On Friday, June 23, 2017, in the morning, the VZLUSAT-1 nanosatellite was launched into Earth's orbit using the Polar Satellite Launch Vehicle (PSLV-C38). The rocket started from Indic spaceport – SDSC (the Satish Dhawan Space Center SDSC) at 5:59 CET. The SDSC is located on the Sri Charikota Island in the Bay of Bengal. The Czech satellite was launched on a polar track up to 505 km and was given a speed of 7 km / s. Along with the VZLUSAT-1 satellite, another 29 nanosatellites were launched from 14 countries.
VZLUSAT-1 size 20 cm x 10 cm x 10 cm and weighing 2 kg is the first Czech technological satellite. Its mission is to verify new products and technologies on Earth's orbit. The satellite was developed by the Czech Aerospace Research and Test Centre (VZLU) in cooperation with Czech companies and universities.
The nanosatellite was built on the standardized CubeSat platform. The VZLUSAT-1 technology nanotube carries three experiments: a miniaturized X-ray telescope, a new type of composite material for cosmic radiation shielding, and a FIPEX instrument for measuring oxygen concentration in a thermosphere.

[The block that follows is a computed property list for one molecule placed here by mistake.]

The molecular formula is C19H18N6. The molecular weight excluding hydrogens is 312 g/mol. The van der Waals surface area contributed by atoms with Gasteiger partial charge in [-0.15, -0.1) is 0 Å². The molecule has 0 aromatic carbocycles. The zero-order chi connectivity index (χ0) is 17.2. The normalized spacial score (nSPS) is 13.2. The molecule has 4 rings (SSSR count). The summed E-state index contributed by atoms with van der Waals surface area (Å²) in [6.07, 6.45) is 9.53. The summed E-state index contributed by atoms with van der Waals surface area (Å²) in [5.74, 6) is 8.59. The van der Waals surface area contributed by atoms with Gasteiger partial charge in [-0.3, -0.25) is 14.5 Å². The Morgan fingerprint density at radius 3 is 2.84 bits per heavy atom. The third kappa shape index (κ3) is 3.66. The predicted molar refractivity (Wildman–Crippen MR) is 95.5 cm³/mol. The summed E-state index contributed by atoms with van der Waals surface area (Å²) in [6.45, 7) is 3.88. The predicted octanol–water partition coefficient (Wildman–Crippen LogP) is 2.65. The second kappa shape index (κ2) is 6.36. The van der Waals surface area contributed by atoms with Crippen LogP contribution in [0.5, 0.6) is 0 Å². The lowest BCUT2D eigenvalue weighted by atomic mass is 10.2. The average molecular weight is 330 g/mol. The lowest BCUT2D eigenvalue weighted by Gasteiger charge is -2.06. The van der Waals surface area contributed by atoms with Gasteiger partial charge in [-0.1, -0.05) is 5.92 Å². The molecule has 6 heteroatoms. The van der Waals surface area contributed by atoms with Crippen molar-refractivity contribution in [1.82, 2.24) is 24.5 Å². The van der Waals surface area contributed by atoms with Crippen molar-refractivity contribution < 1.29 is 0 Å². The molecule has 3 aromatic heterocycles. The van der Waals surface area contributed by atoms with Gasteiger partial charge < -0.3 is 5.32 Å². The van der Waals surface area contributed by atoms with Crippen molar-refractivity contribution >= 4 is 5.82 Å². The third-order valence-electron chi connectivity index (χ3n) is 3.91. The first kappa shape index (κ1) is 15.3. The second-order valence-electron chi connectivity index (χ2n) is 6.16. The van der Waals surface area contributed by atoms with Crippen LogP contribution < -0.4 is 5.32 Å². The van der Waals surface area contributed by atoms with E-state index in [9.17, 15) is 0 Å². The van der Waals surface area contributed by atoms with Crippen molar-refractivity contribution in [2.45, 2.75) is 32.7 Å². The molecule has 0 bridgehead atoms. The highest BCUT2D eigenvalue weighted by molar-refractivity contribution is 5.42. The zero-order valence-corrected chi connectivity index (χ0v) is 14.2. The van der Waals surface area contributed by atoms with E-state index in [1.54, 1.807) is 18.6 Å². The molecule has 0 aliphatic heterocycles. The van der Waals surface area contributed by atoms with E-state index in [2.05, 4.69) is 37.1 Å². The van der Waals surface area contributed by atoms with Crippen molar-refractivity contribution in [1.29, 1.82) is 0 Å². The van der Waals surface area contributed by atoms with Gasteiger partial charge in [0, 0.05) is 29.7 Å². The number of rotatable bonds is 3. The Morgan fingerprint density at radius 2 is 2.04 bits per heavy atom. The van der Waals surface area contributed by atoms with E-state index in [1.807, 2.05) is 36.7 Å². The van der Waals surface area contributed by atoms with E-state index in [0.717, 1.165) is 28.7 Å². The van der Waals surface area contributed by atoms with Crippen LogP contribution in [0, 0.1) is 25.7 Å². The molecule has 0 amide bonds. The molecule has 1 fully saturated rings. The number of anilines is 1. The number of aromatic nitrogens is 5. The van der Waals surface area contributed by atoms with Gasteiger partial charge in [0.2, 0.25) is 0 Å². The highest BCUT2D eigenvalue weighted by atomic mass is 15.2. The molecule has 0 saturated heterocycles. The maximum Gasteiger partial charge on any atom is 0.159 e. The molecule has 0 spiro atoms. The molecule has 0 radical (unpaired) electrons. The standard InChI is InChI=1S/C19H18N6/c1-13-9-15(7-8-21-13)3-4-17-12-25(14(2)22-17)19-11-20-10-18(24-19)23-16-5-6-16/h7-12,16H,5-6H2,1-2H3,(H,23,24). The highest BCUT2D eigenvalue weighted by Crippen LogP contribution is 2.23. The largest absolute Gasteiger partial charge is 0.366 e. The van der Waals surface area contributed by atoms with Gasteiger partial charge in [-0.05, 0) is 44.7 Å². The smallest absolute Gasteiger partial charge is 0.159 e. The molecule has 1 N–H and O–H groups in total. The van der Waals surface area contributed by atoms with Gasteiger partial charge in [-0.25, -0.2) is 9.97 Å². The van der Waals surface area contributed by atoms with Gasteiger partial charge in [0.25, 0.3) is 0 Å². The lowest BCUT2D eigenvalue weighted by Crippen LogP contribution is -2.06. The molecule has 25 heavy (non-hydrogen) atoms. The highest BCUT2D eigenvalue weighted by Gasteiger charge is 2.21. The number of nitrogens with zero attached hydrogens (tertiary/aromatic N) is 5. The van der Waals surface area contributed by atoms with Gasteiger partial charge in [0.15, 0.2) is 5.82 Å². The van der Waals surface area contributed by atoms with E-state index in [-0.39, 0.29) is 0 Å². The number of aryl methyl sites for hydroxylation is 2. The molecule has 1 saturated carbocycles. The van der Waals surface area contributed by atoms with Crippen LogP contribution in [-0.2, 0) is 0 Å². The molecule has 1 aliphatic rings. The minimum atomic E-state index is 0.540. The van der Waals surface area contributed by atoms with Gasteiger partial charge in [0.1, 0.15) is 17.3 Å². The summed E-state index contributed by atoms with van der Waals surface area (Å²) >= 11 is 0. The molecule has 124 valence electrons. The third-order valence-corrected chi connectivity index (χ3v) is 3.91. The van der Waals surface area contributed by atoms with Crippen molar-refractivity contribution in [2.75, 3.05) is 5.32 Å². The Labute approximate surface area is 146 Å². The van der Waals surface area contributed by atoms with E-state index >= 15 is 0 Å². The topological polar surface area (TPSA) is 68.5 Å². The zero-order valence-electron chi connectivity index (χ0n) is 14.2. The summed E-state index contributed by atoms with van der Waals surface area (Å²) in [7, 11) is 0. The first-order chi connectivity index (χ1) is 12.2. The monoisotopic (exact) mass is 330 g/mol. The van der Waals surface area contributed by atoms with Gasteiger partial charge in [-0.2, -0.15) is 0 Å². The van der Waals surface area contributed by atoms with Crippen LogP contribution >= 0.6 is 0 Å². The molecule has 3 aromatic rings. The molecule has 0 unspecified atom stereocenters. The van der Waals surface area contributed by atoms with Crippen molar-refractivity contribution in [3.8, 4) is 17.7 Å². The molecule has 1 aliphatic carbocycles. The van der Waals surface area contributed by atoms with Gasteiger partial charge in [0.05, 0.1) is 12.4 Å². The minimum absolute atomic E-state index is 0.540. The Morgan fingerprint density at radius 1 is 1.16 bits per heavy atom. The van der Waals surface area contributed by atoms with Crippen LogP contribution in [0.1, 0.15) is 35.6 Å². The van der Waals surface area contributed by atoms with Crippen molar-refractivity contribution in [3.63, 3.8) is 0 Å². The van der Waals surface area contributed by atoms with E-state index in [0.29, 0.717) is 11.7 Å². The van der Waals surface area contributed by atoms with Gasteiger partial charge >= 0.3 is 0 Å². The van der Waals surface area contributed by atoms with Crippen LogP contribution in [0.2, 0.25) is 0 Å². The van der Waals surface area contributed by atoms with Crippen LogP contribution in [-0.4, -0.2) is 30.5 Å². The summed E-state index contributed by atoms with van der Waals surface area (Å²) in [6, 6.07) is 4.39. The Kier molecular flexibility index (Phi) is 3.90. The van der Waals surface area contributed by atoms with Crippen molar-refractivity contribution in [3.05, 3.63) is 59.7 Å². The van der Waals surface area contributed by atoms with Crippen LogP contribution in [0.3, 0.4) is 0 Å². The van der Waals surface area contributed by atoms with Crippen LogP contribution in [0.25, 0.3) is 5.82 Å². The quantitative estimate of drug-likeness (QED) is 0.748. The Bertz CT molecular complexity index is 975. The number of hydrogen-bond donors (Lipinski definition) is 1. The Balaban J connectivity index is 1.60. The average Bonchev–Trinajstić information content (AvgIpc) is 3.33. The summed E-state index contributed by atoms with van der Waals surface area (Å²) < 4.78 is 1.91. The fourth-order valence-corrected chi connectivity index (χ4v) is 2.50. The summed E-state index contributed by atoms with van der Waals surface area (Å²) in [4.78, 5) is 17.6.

The development of miniaturized X-ray telescopes was led by Rigaku Innovative Technologies Europe together with HVM PLASMA and the Institute of Technical and Experimental Physics of the Czech Technical University in Prague. The composite material for radiation shielding was developed by the company 5M together with the TTS company. Sensors from Innovative Sensor Technology company are used to measure the properties of this material. The Department of Applied Electronics and Telecommunications of the University of West Bohemia in Pilsen participates in the satellite control using a terrestrial radio station. The main integrator of the VZLU satellite cooperated also with students from both universities.
The FIPEX scientific instrument is part of the international mission QB50, which has launched a constellation of 50 nanosatellites from around the world. The International Mission QB50 is supported by the European Commission through the 7th EU Framework Program.
The development and launch of the satellite is funded by the Czech Republic's Technology Agency under the Alfa program (projects TA03011329 and TA04011295), followed by the Ministry of Industry and Trade through the institutional support of the VZLU. About one-third of the funding comes from the company's own resources, which are the co-participants of the project.
The lifetime of the satellite is estimated at two years. During this time it will be possible to carry out the above mentioned experiments and the verification of new technologies in the cosmos. Whether the nanosatellite is fully functional after the launch, researchers will know in a few days. The project VZLUSAT-1 is an example of successful cooperation between Czech research organizations and industry. Participation in the QB50 mission contributes to the involvement of the Czech Republic in international space activities.